Jakob Ingebrigtsen on his way to the 2000m world record in Brussels (© AFP / Getty Images)
Brussels’ re-vamped King Baudouin Stadium, with its super-fast new track, was able to celebrate a world record on Friday (8) in the penultimate Wanda Diamond League meeting of the season – courtesy of the endlessly talented Jakob Ingebrigtsen in the men’s 2000m.
On a night when Jamaica’s Shericka Jackson, hoping to get closer to – or even past – the women’s world 200m record of 21.34, had to settle for a Diamond League record of 21.48, the 22-year-old Norwegian won his battle with the clock over the final 600 metres to set a new mark of 4:43.13.
Sweden’s world and Olympic pole vault champion Mondo Duplantis, the centre of attention at the end of a hot and humid evening, then had three efforts at improving his world record to 6.23m, the last of them tantalisingly close.
Ingebrigtsen’s victory tonight was a first outdoor world record for the 22-year-old Norwegian, who set a world indoor 1500m record of 3:30.60 last year and, at this season’s Paris Diamond League meeting, ran a two miles world best of 7:54.10.
After the huge blow of a second successive defeat to a Briton in a world 1500m final Ingebrigtsen, who said at the time he had been feeling under par, has re-grouped in a spectacular way, recovering in Budapest to retain his world 5000m title and then taking time out back home in Sandnes before venturing out for more mythical activity.
As he lined up, Ingebrigtsen raised a single finger into the air – and there was certainly no wind for him to be testing.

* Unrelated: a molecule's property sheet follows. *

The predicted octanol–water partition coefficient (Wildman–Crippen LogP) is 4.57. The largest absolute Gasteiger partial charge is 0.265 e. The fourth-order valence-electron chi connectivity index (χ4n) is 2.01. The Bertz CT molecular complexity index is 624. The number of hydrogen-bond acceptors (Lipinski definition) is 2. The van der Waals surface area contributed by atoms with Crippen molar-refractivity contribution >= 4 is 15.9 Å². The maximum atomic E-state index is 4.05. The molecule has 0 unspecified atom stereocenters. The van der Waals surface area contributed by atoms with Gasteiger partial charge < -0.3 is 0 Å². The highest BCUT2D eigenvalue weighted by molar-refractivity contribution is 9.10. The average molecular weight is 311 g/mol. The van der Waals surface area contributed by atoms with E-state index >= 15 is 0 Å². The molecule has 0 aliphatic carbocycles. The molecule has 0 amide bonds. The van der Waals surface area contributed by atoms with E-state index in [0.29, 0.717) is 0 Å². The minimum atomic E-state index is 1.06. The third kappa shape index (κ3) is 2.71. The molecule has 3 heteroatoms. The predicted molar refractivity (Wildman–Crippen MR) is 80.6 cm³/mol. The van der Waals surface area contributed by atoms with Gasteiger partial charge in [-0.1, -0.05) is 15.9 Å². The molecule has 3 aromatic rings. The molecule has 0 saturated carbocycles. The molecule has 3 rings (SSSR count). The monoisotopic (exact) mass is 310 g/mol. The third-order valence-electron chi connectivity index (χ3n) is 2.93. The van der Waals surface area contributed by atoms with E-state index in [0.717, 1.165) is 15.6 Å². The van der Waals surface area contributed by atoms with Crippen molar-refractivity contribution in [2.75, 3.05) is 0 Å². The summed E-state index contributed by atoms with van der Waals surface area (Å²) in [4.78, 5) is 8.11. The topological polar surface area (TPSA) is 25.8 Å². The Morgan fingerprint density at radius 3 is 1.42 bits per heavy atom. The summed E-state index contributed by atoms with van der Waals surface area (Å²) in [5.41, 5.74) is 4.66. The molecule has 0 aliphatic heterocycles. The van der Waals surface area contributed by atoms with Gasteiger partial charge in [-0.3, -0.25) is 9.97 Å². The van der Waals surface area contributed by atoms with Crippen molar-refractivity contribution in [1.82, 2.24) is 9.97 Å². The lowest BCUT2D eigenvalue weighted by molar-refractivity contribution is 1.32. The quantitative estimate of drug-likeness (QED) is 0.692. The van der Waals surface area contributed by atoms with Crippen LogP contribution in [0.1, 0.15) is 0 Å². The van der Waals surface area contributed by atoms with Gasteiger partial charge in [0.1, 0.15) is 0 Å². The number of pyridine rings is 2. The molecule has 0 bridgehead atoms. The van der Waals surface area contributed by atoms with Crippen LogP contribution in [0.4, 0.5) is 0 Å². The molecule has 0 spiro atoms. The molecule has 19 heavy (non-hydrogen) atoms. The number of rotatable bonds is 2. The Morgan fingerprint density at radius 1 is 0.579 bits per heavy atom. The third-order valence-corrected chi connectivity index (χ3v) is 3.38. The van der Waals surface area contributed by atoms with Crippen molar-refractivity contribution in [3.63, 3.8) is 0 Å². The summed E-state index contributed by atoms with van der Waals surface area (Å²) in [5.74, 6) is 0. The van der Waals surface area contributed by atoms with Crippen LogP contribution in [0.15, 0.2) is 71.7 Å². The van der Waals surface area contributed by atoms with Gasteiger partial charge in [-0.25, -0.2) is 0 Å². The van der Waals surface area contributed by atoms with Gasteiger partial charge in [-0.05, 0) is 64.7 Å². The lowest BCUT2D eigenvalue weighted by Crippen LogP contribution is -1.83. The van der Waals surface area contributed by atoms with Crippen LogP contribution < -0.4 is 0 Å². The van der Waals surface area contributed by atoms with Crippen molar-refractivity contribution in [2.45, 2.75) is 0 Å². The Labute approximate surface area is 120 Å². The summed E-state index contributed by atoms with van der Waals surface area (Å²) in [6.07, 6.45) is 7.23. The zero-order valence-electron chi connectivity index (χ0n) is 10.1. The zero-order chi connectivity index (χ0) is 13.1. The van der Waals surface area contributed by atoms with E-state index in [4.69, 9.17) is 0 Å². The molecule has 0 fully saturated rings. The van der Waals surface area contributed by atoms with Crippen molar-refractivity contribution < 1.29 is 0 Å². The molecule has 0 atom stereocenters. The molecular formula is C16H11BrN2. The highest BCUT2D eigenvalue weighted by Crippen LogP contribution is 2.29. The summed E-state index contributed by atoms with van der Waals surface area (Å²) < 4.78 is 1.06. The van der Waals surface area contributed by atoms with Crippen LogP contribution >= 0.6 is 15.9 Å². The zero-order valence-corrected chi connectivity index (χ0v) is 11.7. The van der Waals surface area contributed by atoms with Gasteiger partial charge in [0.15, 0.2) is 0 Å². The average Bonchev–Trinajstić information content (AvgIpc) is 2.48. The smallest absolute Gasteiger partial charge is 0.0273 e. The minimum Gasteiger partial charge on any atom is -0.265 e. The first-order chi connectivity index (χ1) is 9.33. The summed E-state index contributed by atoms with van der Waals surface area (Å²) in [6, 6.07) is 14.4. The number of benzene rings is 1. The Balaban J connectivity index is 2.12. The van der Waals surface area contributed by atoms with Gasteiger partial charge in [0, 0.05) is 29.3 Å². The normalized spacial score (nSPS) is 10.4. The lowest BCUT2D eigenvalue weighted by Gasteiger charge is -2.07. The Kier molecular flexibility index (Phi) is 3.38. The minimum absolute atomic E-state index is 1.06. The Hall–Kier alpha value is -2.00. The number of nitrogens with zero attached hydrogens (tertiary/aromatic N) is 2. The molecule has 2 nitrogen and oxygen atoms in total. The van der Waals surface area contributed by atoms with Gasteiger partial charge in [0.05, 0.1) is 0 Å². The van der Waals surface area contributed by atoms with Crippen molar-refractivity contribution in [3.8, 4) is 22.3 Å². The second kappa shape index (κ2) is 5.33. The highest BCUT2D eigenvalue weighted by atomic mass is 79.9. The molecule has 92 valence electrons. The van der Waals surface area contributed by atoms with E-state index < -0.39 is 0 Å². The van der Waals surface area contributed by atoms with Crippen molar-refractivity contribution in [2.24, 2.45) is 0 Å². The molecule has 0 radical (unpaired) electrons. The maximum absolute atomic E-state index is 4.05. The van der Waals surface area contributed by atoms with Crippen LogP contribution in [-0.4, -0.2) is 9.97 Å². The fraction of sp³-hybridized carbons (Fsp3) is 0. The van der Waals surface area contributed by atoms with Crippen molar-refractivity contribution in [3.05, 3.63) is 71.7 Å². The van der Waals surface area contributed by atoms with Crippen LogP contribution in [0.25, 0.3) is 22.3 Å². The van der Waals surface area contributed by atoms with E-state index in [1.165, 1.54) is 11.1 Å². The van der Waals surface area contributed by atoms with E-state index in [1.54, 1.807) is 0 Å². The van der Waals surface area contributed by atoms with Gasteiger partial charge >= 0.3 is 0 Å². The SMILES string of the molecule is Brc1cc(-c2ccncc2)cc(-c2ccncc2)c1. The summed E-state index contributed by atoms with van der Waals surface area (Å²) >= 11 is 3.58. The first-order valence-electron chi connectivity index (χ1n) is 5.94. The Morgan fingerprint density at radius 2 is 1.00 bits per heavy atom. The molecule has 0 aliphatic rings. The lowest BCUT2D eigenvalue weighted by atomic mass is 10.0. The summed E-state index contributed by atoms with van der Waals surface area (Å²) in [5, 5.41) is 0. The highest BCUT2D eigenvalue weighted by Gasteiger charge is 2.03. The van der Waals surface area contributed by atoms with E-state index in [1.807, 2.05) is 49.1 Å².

The pace target for the halfway mark was 2:21, but the time had drifted out at that point to 2:22.28. Ingebrigtsen, however, looked calm and comfortable, and after the last pacer moved aside with just over 600 metres remaining, the redoubtable Norwegian was off on his solo mission.
The crowd roared and rose to him as he drove around the final bend in his quest to erase the formidable mark of 4:44.79 set in Berlin in 1999 by Morocco’s Hicham El Guerrouj – whose outdoor world records for the 1500m (3:26.00) and mile (3:43.13) the prodigiously talented young Norwegian already covets.
“It’s always fun to break a record,” Ingebrigtsen said. “This one qualifies as a world record and not as a world best. I knew I was able to break this one, but I had some kind of virus 10 days ago and I didn’t really know how I would be feeling today.
“However, I felt really good and ran a good race. To be honest, this record wasn’t a difficult one for me. Sure, when you have to do it alone, it’s really tough, but I got great help from the pacemakers. Actually they were able to help me more than I expected.”
A rarely-run distance yielded riches for many of those in Ingebrigtsen’s wake. Reynold Cheruiyot was second in a world U20 best and senior Kenyan record of 4:48.14, with Australia’s Stewart McSweyn setting an Oceanian record of 4:48.77 in third place, and Dutch rising talent Niels Laros, 18, finishing fourth in a European U20 record of 4:49.68.
There was a Spanish record of 4:49.85 for fifth-placed Mario Garcia, a personal best of 4:50.64 for Norway’s world 1500m bronze medallist Narve Nordas, a North American record of 4:51.54 for Canada’s Charles Philibert-Thiboutot and a Belgian record of 4:52.37 for Ruben Verheyden.
Jackson had described herself before this race as “right there, so close, knocking on the door” of the world 200m record of 21.34 set by the late Florence Griffith-Joyner of the United States in winning the 1988 Olympic title.
She remains on the doorway after another massively impressive performance that fell just short of her ambitions as she clocked a time 0.07 slower than the one she produced to retain the world title last month.